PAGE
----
Then there is the other side of Putin’s benefiting from chaos. Again, Jensen and Doran talk about this:
For all of Russia’s weaknesses as a great power, the Kremlin thinks it possesses one key advantage in long-term competition with America and the democratic West: Russia is more cohesive internally and will thus be able to outlast its technologically superior but culturally and politically pluralistic opponents. In recent years, Putin, his chief military strategist Valery Gerasimov, and other Russian leaders have employed disinformation to spread chaos for strategic effect. The Kremlin’s goal is to create an environment in which the side that copes best with chaos (that is, which is less susceptible to societal disruption) wins. The premise is Huntingtonian: that Russia can endure in a clash of civilizations by splintering its opponents’ alliances with each other, dividing them internally, and undermining their political systems while consolidating its own population, resources, and cultural base. Such a strategy avoids competition in those areas where the Kremlin is weak in hopes of ensuring that, when confrontation does come, it will enjoy a more level playing field.
Liberal regimes are susceptible to chaos. First, we reject the enforcement of “social cohesion” through public policy and planning, especially through policing. Putin, on the other hand, can maintain order through fear and Russian nationalism. Second, the politics of open societies is chaotic by design due to competing interests. (How’s the infrastructure week been treating ya for the past five years?) But the free flow of information allows for information warfare—information warfare, it is important to note, is not just the spread of disinformation, but also the targeted spread of accurate information, such as the 2016 DNC email leaks—to create further chaos. I wrote about this a year ago: Bernie and Trump, Putin’s Chaos Candidates. As Putin’s adviser, Gleb Pavlovsky told GQ’s Julia Ioffe at the time, elaborating that Putin did not have a preference among the contenders for President, “[t]he ideal scenario is to maintain the schism and uncertainty in the States till the end. Our candidate is chaos.”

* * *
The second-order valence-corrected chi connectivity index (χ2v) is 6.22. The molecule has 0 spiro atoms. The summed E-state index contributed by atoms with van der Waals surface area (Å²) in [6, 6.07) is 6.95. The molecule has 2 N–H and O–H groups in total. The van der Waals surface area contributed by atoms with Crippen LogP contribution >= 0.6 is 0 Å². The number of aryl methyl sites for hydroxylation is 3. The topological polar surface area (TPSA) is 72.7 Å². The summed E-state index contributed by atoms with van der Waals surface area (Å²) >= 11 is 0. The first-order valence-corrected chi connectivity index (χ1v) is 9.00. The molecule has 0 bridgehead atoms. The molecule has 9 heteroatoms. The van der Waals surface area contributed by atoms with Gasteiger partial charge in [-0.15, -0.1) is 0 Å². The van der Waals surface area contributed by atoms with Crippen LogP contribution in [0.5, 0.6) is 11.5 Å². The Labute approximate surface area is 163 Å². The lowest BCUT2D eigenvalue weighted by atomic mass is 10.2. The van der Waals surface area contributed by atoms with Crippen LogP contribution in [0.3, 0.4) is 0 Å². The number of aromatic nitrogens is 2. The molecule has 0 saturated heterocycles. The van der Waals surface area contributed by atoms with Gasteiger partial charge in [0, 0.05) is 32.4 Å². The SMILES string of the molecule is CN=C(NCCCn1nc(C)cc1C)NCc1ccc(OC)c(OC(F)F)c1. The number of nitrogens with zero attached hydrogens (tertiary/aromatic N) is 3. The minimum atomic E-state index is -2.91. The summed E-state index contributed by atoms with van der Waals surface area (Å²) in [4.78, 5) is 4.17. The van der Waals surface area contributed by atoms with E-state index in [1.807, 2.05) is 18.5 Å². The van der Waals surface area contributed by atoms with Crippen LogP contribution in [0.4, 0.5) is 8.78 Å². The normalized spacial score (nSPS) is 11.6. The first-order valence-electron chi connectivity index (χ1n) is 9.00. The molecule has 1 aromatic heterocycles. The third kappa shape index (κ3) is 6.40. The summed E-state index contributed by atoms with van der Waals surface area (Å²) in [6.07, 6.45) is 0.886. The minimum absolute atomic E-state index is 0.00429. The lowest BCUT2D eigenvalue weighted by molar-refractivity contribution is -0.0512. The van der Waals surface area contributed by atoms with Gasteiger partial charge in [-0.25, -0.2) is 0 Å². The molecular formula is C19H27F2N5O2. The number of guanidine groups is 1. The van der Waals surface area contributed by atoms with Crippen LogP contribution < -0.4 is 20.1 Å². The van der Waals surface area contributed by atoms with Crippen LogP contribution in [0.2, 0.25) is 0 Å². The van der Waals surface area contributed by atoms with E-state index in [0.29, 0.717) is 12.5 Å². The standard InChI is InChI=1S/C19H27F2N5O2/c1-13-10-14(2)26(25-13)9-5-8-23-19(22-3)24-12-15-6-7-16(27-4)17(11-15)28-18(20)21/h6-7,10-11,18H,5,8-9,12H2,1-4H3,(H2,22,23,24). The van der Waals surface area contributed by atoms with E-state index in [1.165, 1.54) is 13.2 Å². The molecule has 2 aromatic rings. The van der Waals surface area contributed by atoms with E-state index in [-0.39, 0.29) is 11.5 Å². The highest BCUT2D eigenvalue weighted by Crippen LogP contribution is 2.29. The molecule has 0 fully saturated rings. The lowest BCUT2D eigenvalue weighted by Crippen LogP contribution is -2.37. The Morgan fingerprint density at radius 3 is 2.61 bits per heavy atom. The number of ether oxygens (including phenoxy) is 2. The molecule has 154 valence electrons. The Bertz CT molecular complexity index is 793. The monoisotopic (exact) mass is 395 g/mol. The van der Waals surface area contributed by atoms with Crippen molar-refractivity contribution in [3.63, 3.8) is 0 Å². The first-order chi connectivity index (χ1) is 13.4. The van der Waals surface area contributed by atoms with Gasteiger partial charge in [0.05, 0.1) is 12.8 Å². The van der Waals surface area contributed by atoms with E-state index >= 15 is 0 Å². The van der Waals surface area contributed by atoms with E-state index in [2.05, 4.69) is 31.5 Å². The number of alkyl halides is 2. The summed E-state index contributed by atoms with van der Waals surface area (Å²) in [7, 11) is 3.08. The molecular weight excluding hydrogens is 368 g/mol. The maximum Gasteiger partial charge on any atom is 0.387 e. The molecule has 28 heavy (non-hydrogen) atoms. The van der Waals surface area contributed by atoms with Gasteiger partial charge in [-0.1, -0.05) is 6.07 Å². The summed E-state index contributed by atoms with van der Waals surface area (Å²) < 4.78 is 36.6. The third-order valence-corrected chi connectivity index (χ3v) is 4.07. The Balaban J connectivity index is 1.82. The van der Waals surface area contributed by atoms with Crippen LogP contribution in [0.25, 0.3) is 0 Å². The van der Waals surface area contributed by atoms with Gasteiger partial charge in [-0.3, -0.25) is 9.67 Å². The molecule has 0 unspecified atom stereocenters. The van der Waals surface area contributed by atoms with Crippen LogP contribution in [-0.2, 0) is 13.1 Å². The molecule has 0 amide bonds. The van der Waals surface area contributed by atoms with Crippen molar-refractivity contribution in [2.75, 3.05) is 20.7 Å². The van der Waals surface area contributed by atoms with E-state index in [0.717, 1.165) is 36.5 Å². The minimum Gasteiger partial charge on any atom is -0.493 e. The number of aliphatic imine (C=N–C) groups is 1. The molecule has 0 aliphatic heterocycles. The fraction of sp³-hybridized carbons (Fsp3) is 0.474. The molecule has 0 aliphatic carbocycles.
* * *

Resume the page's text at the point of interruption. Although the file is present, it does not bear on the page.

Everybody remembers Putin’s promotion of right-wing lunacies in 2016—and many know of his promotion of Q-Anon—but very few know that there have been similar efforts to promote causes such as Black Lives Matter by the Kremlin. Similarly, in 2019, during the second Democratic Presidential primaries debate, Donald Trump Jr. retweeted a tweet that caused a mini-scandal. The person who posted it said wrote:
Kamala Harris is *not* an American Black. She is half Indian and half Jamaican. I'm so sick of people robbing American Blacks (like myself) of our history. It's disgusting. Now using it for debate time at #DemDebate2? These are my people not her people.Freaking disgusting.
That was not an authentic tweet though. It was, almost certainly, part of a Russian operation. There were many accounts that tweeted this verbatim at the same time, but all of those accounts are deleted, including the one that Trump Jr. retweeted.